Michael Myers’ favorite killing ground is a generally safe place 364 days out of the year, but you want to make sure you’re nowhere near its wide sidewalks and tidy hedges on October 31. As long as we’re talking John Carpenter movies, here’s another travel tip: do not schedule your coastal getaway in Antonio Bay, California to coincide with any celebrations involving the town’s history, unless you’re in the mood to be chased through the fog by vengeful, ghostly lepers. And if you’re ever offered an intriguing gig to track down a best-selling author who’s mysteriously gone missing in the peculiar environs of Hobbs End, New Hampshire, turn it down immediately—unless you fancy a different sort of visit to Lovecraft Country.
The setting for the iconic 1956 Invasion of the Body Snatchers, Santa Mira looks like a pretty unremarkable American town unless you start poking around its alien-pod-infested basements and greenhouses and questioning the curiously emotionless residents.
No list of “small towns you do not want to visit” would be complete without the eponymous setting for this long-running survival horror video game—so enduringly popular it has launched comic books, genuinely scary movies, and a range of other media. Silent Hill is really adept at luring specific characters into its midst, especially people searching for missing loved ones, but if you happen to accidentally pass within its borders, don’t expect to simply turn around in the Waffle House parking lot and take the next on-ramp to resume your journey. You’re probably going to be stuck there awhile...if not forever.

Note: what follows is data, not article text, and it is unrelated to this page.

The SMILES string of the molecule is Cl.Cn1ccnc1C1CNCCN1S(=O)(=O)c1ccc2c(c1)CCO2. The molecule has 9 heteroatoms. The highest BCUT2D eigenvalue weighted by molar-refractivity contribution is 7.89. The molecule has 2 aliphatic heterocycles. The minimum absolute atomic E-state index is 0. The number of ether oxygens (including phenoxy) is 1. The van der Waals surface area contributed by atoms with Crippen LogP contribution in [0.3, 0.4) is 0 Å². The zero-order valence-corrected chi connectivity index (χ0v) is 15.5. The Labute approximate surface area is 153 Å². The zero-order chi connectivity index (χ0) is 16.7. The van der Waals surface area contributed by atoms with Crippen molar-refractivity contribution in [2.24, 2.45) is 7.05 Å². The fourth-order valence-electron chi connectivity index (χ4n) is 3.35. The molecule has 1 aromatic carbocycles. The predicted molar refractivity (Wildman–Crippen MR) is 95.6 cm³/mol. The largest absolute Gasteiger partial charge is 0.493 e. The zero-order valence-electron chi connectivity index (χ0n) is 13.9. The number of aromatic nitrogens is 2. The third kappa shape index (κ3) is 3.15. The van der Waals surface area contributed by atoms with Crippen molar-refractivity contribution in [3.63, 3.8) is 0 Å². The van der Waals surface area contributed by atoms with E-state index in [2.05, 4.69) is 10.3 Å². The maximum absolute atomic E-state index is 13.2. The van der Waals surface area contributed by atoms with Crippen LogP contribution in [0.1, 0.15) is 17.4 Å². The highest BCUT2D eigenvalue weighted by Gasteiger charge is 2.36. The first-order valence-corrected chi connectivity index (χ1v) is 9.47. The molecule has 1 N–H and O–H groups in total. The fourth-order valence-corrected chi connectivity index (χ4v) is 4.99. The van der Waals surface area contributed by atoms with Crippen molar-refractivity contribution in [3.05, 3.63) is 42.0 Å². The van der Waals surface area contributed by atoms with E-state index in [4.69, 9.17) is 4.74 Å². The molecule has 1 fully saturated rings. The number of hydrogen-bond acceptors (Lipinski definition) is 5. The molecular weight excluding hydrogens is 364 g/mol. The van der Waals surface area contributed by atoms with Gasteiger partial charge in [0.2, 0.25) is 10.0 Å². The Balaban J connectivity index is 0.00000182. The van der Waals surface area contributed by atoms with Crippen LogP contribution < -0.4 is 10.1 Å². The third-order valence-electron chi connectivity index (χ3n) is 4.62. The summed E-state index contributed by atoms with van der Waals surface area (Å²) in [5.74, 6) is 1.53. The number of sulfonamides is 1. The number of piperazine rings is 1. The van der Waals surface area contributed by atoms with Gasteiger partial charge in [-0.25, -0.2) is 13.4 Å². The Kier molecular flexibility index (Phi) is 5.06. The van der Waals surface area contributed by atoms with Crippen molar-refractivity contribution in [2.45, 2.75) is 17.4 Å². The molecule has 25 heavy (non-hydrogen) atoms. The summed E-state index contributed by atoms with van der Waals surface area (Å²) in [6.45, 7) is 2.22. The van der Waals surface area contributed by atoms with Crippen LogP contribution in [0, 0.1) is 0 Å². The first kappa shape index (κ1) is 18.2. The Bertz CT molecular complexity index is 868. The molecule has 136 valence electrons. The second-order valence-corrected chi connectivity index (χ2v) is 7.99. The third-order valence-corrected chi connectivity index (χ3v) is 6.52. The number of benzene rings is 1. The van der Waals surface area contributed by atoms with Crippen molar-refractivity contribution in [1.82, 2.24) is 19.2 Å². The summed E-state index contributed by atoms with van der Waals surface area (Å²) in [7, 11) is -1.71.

While Freddy Krueger generally selects his victims based on their proximity to his beloved Elm Street, he’s really in the business of snaring as many souls as possible. So if you must visit Springwood, make sure it’s a day trip, because you definitely don’t want to be falling asleep anywhere near that place.
With Scream 5 on the way, we can’t help but think of the town where the whole Ghostface/prank-caller/two-killers/horror-trivia sensation began: upscale Woodsboro, where even the presence of a ruthless slasher probably didn’t cause a dip in real estate prices. That said—and even though the series changed locations a bit, following its characters to college and Hollywood throughout the saga—we’d still steer clear of its stately homes and leafy lawns. If the events of Scream 4 taught us anything, it’s that the chances of encountering a copycat killer in Woodsboro have only increased with the passage of time.
OK, armchair travelers—it’s your turn! What are your favorite small towns from horror movies and TV shows, and why? (And by favorite, we mean no way in hell would you ever want to go there!)